You’re ready to go. Start the GNS3 GUI:

$ gns3

Some things to check before going live:

  • check in the menu Edit > Preferences to set your desired Paths (in General sections) and to check the paths for the binaries (dynamips, vpcs, iou, virtualbox…)
  • add the IOS, virtualbox vm, iou images
  • in case of Cisco hardware emulators don’t forget to find the IdlePC value (when you add the IOS image or later with the start of your first router with a certain image) otherwise your CPUs will cry.

If something does not work as described or you need help please let me know in Comments.

[Update 1]

If you get the following error during installation of iouyap:

GNS3-1.2.2.source/iouyap-0.95 $ make
gcc -g -DDEBUG -Wall -c -o iouyap.o iouyap.c
iouyap.c:40:23: fatal error: iniparser.h: No such file or directory
#include
^
compilation terminated.
make: *** [iouyap.o] Error 1

Try to install the iniparser as follows:

sudo apt-get install flex bison

then

cd /tmp
curl -L https://github.com/ndevilla/iniparser/archive/master.tar.gz | tar -xz
cd iniparser*
make

and finally iouyap

cd /tmp
curl -L https://github.com/GNS3/iouyap/archive/master.tar.gz | tar -xz
cd iouyap*
bison -ydv netmap_parse.y
flex netmap_scan.l
gcc -Wall *.c -I /tmp/iniparser*/src -L /tmp/iniparser* -o iouyap -liniparser -lpthread
strip --strip-unneeded iouyap
sudo mv iouyap /usr/local/bin

Thanks to mweisel @ forum.gns3.net for this update!

Cisco BGP soft-reconfiguration and received-routes relation

A while ago I received the following question:

“Why I’m not seeing the prefixes received from the BGP peer when using the show ip bgp neighbors x.x.x.x received-routes while the soft-reconfiguration inbound is not enabled?”

I must admit that I had to stop and think for a second before giving my response.

Simple BGP

For the above diagram I have a simple BGP configuration:

router bgp 65301
 bgp router-id 1.1.1.1
 bgp log-neighbor-changes
 neighbor 192.168.0.2 remote-as 65302
 neighbor 192.168.0.2 timers 5 15
 !
 address-family ipv4
  network 1.1.1.1 mask 255.255.255.255
  network 2.2.2.2 mask 255.255.255.255
  network 3.3.3.3 mask 255.255.255.255
  neighbor 192.168.0.2 activate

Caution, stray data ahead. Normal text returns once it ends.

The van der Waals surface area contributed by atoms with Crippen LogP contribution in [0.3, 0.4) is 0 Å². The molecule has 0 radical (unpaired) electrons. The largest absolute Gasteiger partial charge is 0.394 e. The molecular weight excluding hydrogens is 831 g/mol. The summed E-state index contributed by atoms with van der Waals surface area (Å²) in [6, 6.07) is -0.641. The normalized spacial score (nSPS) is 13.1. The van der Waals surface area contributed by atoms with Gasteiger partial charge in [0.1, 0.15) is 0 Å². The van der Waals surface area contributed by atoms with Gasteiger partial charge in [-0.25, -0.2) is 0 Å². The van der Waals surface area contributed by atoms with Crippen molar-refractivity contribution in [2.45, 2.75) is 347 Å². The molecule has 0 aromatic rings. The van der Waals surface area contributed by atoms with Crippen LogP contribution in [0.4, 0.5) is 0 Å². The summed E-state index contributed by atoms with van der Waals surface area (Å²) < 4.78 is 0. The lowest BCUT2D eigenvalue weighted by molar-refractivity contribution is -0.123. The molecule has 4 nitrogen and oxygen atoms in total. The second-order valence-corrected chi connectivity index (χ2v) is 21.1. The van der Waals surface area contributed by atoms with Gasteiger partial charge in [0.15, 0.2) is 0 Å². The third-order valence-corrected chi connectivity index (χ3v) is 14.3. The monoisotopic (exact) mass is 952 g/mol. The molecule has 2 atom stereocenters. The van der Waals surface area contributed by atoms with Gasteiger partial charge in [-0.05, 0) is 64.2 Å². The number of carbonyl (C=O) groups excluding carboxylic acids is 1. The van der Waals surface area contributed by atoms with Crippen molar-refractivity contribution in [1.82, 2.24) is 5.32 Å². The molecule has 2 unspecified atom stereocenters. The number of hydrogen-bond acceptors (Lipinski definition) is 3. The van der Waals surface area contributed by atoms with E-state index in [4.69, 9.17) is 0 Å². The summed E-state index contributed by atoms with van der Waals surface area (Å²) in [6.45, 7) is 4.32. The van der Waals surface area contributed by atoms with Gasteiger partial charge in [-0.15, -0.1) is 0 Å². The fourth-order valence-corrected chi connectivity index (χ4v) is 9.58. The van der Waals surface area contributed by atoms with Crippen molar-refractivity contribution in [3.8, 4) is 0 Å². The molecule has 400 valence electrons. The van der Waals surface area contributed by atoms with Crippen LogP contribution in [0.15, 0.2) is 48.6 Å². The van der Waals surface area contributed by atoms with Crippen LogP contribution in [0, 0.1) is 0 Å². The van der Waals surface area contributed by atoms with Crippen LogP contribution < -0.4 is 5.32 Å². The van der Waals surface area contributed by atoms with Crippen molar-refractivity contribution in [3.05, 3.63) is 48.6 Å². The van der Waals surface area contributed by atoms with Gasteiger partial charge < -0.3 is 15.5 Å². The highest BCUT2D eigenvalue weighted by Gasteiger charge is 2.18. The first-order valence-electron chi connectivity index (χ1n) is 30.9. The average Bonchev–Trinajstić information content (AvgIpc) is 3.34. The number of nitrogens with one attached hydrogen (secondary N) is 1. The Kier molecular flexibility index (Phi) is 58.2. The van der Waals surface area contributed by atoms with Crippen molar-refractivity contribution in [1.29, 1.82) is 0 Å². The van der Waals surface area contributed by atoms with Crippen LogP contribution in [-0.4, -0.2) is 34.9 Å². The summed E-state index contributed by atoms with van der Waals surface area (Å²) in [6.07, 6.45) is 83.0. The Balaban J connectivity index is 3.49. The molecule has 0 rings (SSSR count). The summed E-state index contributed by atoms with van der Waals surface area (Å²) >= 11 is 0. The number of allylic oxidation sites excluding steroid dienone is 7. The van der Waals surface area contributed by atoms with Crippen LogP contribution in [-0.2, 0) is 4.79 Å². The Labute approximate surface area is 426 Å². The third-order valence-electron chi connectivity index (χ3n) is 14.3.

exit-address-family
router bgp 65302
 bgp log-neighbor-changes
 neighbor 192.168.0.1 remote-as 65301
 neighbor 192.168.0.1 timers 5 15

Focus is on the secondary router. I’m trying to see what prefixes I receive from my BGP neighbor, so I rapidly hit the following command:

R2#sh ip bgp neighbors 192.168.0.1 received-routes
% Inbound soft reconfiguration not enabled on 192.168.0.1

OK, that’s not good. Am I missing the command? Let’s see:

R2#sh ip bgp neighbors 192.168.0.1 ?
  advertised-routes  Display the routes advertised to a BGP neighbor
  dampened-routes    Display the dampened routes received from neighbor (eBGP
                     peers only)
  flap-statistics    Display flap statistics of the routes learned from
                     neighbor (eBGP peers only)
  paths              Display AS paths learned from neighbor
  policy             Display neighbor polices per address-family
  received           Display information received from a BGP neighbor
  received-routes    Display the received routes from neighbor
  routes             Display routes learned from neighbor
  |                  Output modifiers

-> received-routes – Display the received routes from neighbor

OK, I know the soft-reconfiguration inbound is not enabled, but what has this to do with the fact that the command is not showing me what routes I receive from BGP neighbor?

Let’s recall what “soft-reconfiguration inbound” command actually does.

BGP soft-reconfiguration inbound
*Cisco BGP-4 Command and Configuration Handbook

According to the above explanation, if you have an inbound policy (like a route-map) applied to a BGP neighbor and you change that policy, you need to clear the BGP session before it take effect. This is the procedure without having “soft-reconfiguration inbound” configured. I remember it like this and most of the network engineers out there remember this behavior associated with the “soft-reconfiguration inbound” command.